Car lovers start to dream again at Frankfurt show
Despite warnings that the German auto sector is headed for a sales slump now that a state car scrapping scheme has expired, visitors thronged to photograph new models and plop down inside their favourite sports cars.
Frankfurt -- The Frankfurt auto show buzzed with an amusement park atmosphere as it opened to the public on Saturday amid signs that Europe's biggest economy could soon pull out of a historic recession.
Despite warnings that the German auto sector is headed for a sales slump now that a state car scrapping scheme has expired, visitors thronged to photograph new models and plop down inside their favourite sports cars."The crisis is not really in people's minds," Fiat product manager Olivier Willand said as his mini-skirted receptionists welcomed visitors, whose appetite for cars appeared undiminished by the economic downturn.
"Personally I don't feel the recession, and I don't see it in my clients either," said one visitor, a German tax consultant who gave his name as Frank as he and his wife Sabine headed for the Saab stand.
The festive ambience, with a rocking and wailing Renault Formula One simulator and a rollercoaster-style four-wheel-drive test track mirrored recent signs that the mood among European consumers is perking up.
Their confidence rose in August for the fifth month running, European Union data shows, with strong gains in Britain, the Netherlands and Germany, which is emerging from its worst slump in 60 years.
Elsewhere in the world, economies are showing clear signs of recovery as well -- and visitors came to the Frankfurt show from all over.
As car lovers lounged in the sun on big football pillows provided by Korea's Kia or pressed around Ferraris and BMWs, cloudy unemployment forecasts took a back seat to the fun and the beer was flowing well before noon.
Though attendance was expected to be noticeably lower than the last show, "it's not a funeral," noted Eckehart Rotter, press director for the VDA auto federation that organises the event.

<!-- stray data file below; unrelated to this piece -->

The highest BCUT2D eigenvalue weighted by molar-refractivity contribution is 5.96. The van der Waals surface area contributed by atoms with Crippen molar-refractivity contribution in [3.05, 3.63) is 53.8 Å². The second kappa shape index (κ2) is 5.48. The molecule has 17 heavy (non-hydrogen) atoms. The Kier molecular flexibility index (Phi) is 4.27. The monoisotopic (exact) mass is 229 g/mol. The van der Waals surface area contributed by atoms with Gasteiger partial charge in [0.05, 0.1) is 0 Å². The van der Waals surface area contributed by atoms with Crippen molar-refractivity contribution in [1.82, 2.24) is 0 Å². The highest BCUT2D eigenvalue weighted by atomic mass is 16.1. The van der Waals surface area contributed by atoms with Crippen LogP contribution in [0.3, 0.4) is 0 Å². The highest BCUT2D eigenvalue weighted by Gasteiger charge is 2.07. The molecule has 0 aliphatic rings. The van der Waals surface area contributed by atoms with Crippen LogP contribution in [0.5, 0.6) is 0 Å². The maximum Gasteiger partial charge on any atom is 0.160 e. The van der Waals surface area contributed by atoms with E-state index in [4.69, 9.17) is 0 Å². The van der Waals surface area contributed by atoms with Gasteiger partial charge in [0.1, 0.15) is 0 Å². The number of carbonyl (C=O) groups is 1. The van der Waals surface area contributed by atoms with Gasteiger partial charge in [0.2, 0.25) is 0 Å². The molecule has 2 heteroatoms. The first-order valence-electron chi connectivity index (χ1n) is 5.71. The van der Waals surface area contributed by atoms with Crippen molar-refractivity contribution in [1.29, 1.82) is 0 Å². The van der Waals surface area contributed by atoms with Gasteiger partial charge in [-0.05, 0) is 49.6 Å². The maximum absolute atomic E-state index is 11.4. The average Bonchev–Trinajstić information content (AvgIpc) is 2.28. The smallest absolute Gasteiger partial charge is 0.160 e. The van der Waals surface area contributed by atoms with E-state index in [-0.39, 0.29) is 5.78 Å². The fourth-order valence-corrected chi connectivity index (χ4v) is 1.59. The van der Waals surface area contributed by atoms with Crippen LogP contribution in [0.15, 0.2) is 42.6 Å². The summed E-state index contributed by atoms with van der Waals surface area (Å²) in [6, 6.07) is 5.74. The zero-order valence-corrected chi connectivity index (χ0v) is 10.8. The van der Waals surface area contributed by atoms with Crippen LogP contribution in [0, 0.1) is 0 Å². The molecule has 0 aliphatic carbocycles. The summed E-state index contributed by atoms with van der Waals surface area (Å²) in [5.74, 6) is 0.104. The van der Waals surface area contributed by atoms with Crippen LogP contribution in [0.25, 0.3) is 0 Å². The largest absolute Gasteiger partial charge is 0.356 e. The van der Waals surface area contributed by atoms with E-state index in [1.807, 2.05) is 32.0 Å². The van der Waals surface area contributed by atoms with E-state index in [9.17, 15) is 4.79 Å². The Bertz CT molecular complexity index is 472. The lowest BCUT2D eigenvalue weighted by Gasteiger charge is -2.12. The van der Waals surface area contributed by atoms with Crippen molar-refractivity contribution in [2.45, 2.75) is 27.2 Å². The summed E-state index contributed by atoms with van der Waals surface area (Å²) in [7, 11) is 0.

Toyota marketing manager Denis Haecker told AFP: "All the companies here are showing that they are investing in the future, that they are investing in alternative technologies."
Others did not have money for a new car but came to see the wide range of displays, from a clean white theme for ecological models by Volkswagen (VW) to deep red for Mercedes' AMG SLS gull-wing roadster.
"I like the design, that is what's interesting," said Jeanette Stadtmueller, who is studying to be a social worker.
"I like the inspiration you get here," added Tobias Langer, a software product manager based in Stuttgart who came with his wife Nadine.
They had no plans to turn in their old Renault Clio, but still wanted to see the new Clios as well as rival VW Polos, and some Porsches.
Chlodwig Lauser, a technical advisor for Porsche luxury cars, summed up the attitude of those who waited to slip into a 141,000-euro (208,000-dollar) 911 Targa 4S as: "I don't have the money but I'd like to sit once behind the wheel."
On the fairground's main street, a Czech ice-cream vendor named Hanna who studies sociology in Munich reckoned the crowd was "happy and cool" because visitors were indulging their hobby.
"People are always ready to spend on that despite a crisis," she added.
And while lots of electric, hybrid, or otherwise environmentally friendly models also got attention, the crowds were almost always captivated in the end by what Mercedes boss Dieter Zetsche called "the fascination" of fantasy cars.
VW's Lamborghini stand was packed by those who wanted to see three models, including the 1.1-million-euro (pre-tax) Reventon, of which only 15 will be built.
Another big draw was the VW group's Bentley stand, where the gleaming new Mulsanne limousine was on display.
Chinese chemistry student Yuan Ping said Bentley was one of his favourite makes, but that he would get by with a VW Passat or a BMW for now.
And why had he come to the auto show? "For the dream," he said with a smile.